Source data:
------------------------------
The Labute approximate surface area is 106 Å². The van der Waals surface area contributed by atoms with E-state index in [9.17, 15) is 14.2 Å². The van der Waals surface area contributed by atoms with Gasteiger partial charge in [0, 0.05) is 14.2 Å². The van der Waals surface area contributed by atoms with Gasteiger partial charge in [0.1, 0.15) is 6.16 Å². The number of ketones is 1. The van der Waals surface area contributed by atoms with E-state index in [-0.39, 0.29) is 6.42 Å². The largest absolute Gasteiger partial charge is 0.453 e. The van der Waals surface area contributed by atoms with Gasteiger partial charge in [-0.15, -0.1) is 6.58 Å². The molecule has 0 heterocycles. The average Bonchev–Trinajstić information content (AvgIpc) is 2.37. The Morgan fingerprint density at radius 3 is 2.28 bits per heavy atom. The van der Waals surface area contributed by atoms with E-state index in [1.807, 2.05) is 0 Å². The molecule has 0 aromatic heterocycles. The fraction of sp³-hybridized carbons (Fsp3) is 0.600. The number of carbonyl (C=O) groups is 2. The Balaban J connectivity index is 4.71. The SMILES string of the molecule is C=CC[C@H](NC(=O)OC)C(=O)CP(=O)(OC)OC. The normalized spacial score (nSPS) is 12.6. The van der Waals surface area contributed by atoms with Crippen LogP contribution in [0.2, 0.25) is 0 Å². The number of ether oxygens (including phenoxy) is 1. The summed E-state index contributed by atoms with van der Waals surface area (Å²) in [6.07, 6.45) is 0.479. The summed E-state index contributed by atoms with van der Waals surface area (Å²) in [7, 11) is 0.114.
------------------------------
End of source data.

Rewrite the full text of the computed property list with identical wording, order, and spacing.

The Labute approximate surface area is 106 Å². The van der Waals surface area contributed by atoms with E-state index in [9.17, 15) is 14.2 Å². The van der Waals surface area contributed by atoms with Gasteiger partial charge in [0, 0.05) is 14.2 Å². The van der Waals surface area contributed by atoms with Gasteiger partial charge in [0.1, 0.15) is 6.16 Å². The number of ketones is 1. The van der Waals surface area contributed by atoms with E-state index in [-0.39, 0.29) is 6.42 Å². The largest absolute Gasteiger partial charge is 0.453 e. The van der Waals surface area contributed by atoms with Gasteiger partial charge in [-0.15, -0.1) is 6.58 Å². The molecule has 0 heterocycles. The average Bonchev–Trinajstić information content (AvgIpc) is 2.37. The Morgan fingerprint density at radius 3 is 2.28 bits per heavy atom. The van der Waals surface area contributed by atoms with E-state index in [1.807, 2.05) is 0 Å². The molecule has 0 aromatic heterocycles. The fraction of sp³-hybridized carbons (Fsp3) is 0.600. The number of carbonyl (C=O) groups is 2. The Balaban J connectivity index is 4.71. The SMILES string of the molecule is C=CC[C@H](NC(=O)OC)C(=O)CP(=O)(OC)OC. The normalized spacial score (nSPS) is 12.6. The van der Waals surface area contributed by atoms with Crippen LogP contribution in [0.2, 0.25) is 0 Å². The number of ether oxygens (including phenoxy) is 1. The summed E-state index contributed by atoms with van der Waals surface area (Å²) in [6.07, 6.45) is 0.479. The summed E-state index contributed by atoms with van der Waals surface area (Å²) in [7, 11) is 0.114.